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No gully game, it’s grove cricket

my trip to miami fl

my trip to miami fl  

It’s how many in Kerala started playing

There is a great sports concept that can be nurtured in the context of Kerala and its unique landscape, a State that has derived its name from keram, a Malayalam word for coconut palm.

When we were growing up in our village, Olavipe, full of coconut groves and surrounded on three sides by the backwaters, my cousins and I played cricket and other games. However, the rest of the village did not play the gentleman’s game, but was into football.

The chief reason was that coconut trees covered all the grounds. The playground adjacent to the only high school those days was reserved for football, which was far more popular all over Kerala. The remaining grounds had sandy, beach-like soil where not even a tennis ball, leave alone the red cherry, would bounce.

We played cricket among the coconut trees wherever the ground was firm and covered with buffalo grass, imagining the tall palms to be fielders who could stop a drive but would never take a catch. We used tennis balls or plain rubber balls and bats fashioned out of the wood of fallen palms. Sometimes, stumps were chiselled out of coconut trunks, but often, sticks broken off from the neighbouring fences would suffice.

We enjoyed our game thoroughly, with our own improvised rules. Some of us became accomplished batsmen, bowlers and even all-rounders. Then we formed a regular team, armed ourselves with proper bat and ball and played a few matches on proper cricket grounds against college teams in Alleppey (now Alappuzha) and Changanasserry, besides Swantons CC, a club team in Enakulam which, in later years, produced a Test cricketer in Sreesanth. We did not do too badly.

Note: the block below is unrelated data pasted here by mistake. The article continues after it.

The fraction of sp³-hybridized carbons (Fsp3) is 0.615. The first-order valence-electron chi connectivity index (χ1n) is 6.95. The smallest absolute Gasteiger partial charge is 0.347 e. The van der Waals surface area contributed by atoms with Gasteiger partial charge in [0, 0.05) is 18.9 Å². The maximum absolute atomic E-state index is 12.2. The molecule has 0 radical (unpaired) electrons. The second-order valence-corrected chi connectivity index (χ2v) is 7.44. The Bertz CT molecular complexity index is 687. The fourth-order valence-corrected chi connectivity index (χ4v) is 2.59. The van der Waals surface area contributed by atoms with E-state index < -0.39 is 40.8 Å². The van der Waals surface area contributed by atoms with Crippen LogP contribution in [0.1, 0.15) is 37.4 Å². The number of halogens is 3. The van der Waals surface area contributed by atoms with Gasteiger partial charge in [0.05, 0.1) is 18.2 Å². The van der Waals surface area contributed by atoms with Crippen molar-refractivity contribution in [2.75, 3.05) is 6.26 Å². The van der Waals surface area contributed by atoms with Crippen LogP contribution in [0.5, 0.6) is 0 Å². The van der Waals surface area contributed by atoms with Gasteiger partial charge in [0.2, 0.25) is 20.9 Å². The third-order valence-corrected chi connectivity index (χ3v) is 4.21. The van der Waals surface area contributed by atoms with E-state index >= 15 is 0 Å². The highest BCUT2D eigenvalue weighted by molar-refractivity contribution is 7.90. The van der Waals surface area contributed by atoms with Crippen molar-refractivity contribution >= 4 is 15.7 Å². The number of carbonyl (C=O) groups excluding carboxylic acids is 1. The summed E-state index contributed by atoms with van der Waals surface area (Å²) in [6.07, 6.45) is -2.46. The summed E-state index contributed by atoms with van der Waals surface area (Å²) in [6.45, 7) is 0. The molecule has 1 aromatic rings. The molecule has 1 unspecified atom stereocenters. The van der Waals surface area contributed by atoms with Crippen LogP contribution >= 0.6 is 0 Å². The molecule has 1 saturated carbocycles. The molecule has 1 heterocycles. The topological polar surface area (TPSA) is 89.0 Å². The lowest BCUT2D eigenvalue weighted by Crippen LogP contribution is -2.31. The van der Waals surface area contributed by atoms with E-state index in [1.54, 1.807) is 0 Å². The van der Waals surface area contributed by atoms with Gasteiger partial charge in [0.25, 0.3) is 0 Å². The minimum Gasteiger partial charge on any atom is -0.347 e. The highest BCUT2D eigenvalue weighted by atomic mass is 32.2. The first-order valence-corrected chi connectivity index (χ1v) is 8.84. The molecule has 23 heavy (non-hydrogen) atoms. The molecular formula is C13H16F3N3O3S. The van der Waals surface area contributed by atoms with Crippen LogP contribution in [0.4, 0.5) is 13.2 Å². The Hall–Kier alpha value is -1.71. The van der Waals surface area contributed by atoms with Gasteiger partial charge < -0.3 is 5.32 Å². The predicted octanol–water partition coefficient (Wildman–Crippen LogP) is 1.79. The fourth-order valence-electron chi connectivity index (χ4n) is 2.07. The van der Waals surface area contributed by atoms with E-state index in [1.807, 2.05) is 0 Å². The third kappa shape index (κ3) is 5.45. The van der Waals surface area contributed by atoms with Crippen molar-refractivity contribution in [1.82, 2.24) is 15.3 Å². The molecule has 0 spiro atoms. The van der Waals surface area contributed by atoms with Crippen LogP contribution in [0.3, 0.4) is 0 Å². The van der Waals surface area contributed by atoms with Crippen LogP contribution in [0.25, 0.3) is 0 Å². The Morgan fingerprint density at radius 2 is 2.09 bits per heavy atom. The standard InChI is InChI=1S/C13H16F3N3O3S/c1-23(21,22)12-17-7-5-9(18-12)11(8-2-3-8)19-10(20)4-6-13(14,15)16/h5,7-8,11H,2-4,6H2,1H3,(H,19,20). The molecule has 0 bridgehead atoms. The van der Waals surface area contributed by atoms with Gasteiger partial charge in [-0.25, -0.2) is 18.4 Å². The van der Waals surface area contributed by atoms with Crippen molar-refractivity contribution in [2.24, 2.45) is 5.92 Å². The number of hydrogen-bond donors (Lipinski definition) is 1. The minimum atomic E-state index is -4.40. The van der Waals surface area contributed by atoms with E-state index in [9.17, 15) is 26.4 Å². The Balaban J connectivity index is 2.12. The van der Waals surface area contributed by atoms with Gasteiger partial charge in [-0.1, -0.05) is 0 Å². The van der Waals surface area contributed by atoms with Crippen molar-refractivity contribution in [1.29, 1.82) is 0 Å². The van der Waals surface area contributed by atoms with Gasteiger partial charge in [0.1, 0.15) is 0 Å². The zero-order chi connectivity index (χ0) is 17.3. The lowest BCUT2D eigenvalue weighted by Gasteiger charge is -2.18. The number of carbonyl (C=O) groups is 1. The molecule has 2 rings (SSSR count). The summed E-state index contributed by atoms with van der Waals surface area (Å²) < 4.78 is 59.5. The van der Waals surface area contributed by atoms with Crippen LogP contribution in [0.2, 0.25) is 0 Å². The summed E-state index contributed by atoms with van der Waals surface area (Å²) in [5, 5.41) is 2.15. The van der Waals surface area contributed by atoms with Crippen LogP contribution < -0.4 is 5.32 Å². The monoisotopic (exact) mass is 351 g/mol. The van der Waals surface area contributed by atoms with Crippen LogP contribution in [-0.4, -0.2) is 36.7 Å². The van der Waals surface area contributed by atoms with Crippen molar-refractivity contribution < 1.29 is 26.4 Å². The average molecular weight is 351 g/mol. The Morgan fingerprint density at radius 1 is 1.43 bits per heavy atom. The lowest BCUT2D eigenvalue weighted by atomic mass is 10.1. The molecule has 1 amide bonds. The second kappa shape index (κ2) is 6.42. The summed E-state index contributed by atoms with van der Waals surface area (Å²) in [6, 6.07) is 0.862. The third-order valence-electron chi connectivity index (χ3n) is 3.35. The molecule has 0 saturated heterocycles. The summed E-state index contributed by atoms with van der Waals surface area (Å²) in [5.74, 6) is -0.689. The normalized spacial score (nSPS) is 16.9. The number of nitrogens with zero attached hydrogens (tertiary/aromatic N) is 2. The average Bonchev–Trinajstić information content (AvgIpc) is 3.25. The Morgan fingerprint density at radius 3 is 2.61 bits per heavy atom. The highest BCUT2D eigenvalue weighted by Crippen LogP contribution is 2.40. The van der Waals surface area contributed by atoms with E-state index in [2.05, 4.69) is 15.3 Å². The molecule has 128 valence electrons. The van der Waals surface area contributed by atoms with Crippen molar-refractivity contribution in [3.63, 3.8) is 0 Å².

To the big arena

So it is possible to graduate from cricket played in coconut groves to cricket played in regular stadia. The exponential expansion of electronic media and the consequent increase in coverage of Test and One Day Cricket led to a spike in the popularity of cricket in our State. Kerala cricket has, by now, produced a few international cricketers and State teams do well in domestic competitions, even the Ranji Trophy.

But my feeling is that there would have been even more success stories in cricket from Kerala had “cocoricket”, the game played in coconut groves, got more encouragement. In land-starved Kerala, it is not realistic to expect to be able to discover and develop more cricket grounds. It is possible to lay down innovative rules for “cocoricket” without following the diktats of the ICC and the BCCI.

Look at the natural advantages that “cocoricket” will have in Kerala. Coconut trees are planted at a distance of 20 feet from each other, enough space to lay a pitch. Coconut cultivation and “cocoricket” can coexist without any problem. Byproducts from the coconut tree or its parts can be used for making bats, stumps and bails. Matting can be made from coir, another byproduct of the coconut tree. Coir nets can be used for covering the ponds to stop a lustily hit ball from landing in the water. Balls made from rubber, another product of Kerala, can be used instead of cricket balls made of cork and leather. Thus various natural products of the State can be given a boost by promoting “cocoricket”. With players running across the length and breadth of the groves, weeds would wilt in the fields.

If Test matches attract meagre crowds as they do of late, we may consider converting some Test venues to coconut groves. Let the game go on!

(The author is former

Secretary, RAW)

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Printable version | May 26, 2020 12:59:38 PM |

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